University VP Karen Himle to resign

Himle will remain as a consultant until the end of Bruininks’ term.

Conor Shine

After a semester marked with controversy over the âÄúTroubled WatersâÄù documentary, Karen Himle, University of Minnesota vice president for University Relations, will step down Jan. 10.
Himle, 54, is resigning to âÄúclear the runwaysâÄù for the next University president, Eric Kaler, to assess and select his relations staff, she said.
She had planned to stay only about four years when she was hired, President Bob Bruininks announced Friday. Bruininks approached Himle about the position in 2006, when she was working in the private sector, an arena she intends to return to.
ItâÄôs important for the next leader to choose his own team, Himle said, particularly her position, which becomes âÄúan alternative face for the president.âÄù
This fall Himle was at the center of the Mississippi River documentary delay. Himle called Twin Cities Public Television to push back the filmâÄôs premiere without consulting the filmâÄôs producers, prompting accusations of censorship and infringement on academic freedom.
The University later reinstated the filmâÄôs airing following criticism from faculty and outside advocacy groups, many of whom called for HimleâÄôs resignation in the wake of the incident.
Environmental advocacy group the Land Stewardship Project campaigned for Himle to step down, and in a Friday statement called the decision âÄúan important step toward accountability at the University.âÄù
When asked whether âÄúTroubled WatersâÄù had any bearing on her decision to leave, Himle emphasized, âÄúNo, no, no, no,âÄù but said she reflected on the incident before making the decision, âÄúbecause I thought, well, here we go again.âÄù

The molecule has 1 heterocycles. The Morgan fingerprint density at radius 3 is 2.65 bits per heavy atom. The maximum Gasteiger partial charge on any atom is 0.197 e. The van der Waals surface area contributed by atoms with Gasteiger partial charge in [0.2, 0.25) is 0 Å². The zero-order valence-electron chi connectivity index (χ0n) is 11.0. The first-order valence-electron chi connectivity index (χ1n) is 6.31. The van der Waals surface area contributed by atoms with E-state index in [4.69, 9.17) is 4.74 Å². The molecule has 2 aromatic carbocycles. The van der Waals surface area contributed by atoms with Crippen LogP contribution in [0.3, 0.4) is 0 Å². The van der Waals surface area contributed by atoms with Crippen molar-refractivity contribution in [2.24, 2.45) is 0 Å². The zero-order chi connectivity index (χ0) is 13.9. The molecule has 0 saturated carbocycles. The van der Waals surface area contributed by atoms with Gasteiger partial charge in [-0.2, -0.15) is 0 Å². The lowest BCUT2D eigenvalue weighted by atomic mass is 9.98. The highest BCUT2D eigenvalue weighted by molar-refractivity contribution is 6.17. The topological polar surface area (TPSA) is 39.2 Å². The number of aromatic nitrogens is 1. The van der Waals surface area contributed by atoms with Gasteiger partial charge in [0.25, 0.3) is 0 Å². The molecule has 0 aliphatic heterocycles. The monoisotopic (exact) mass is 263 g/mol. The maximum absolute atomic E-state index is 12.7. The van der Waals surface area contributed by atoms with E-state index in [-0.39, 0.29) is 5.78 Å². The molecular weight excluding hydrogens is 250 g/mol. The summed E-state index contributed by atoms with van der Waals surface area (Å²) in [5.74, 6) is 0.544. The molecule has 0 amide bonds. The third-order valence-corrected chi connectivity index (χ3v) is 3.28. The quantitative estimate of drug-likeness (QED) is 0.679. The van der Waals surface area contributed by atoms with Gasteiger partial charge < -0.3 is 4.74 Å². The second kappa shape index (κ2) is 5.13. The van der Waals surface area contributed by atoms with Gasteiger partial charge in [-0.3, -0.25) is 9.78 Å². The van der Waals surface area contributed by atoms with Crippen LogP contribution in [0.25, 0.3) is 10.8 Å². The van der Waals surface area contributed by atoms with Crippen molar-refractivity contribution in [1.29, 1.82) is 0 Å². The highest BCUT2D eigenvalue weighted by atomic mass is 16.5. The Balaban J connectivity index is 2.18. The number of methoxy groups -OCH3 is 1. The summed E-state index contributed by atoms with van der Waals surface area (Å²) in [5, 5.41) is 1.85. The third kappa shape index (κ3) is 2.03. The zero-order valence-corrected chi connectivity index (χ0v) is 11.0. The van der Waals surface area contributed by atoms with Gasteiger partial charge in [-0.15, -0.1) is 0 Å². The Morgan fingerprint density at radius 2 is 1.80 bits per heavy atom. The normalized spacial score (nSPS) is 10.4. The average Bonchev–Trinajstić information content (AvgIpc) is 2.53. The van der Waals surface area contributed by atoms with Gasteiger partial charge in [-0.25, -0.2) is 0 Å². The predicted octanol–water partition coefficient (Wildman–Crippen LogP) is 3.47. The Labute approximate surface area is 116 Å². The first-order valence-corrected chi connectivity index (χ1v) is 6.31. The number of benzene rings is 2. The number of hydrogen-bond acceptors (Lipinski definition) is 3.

An internal review of the âÄúTroubled WatersâÄù release âÄúcaptured all of the nuances of the muddy water period,âÄù she said, and could lead to changes in the system.
âÄúItâÄôs called continuous improvement: What can we learn from it to make sure that whatever happened here perhaps doesnâÄôt happen again?âÄù Himle said.
Bruininks said the âÄúTroubled WatersâÄù issue is âÄúmostly finishedâÄù and will be reviewed by the University Senate Academic Freedom and Tenure committee to see if any further policy changes are needed.
Despite the complications, Himle said she loved her time at the University and would consider returning to the school.
Himle will continue working as a consultant on a communications and administrative efficiency project at the University until June 30 âÄî BruininksâÄô last day as president. She will receive a standard severance package but no extra pay for her consulting work, Bruininks said.
As head of University Relations, Himle was responsible for managing the UniversityâÄôs relationship with the public through marketing, public opinion surveys and reaching out to nonprofits and businesses.
Bruininks recognized Himle at the Board of Regents meeting Friday and praised her for strengthening the UniversityâÄôs brand and reputation.
âÄúReminding the citizens of the state why [the University is] really an important asset now and in the future is a big part of what she did,âÄù he said.
Himle is the first member of BruininksâÄô senior administrative team to leave the University in advance of the presidential transition. The administration could see further shake-ups  in the coming months. Vice President for Human Resources Carol Carrier plans to step down June 1, and many administrators could move on as incoming President Kaler prepares to take office.
âÄúIâÄôm trying … to keep most if not all these positions open so [Kaler] will have an opportunity to reorganize his administration and to hire the people that he wants to work with,âÄù Bruininks said.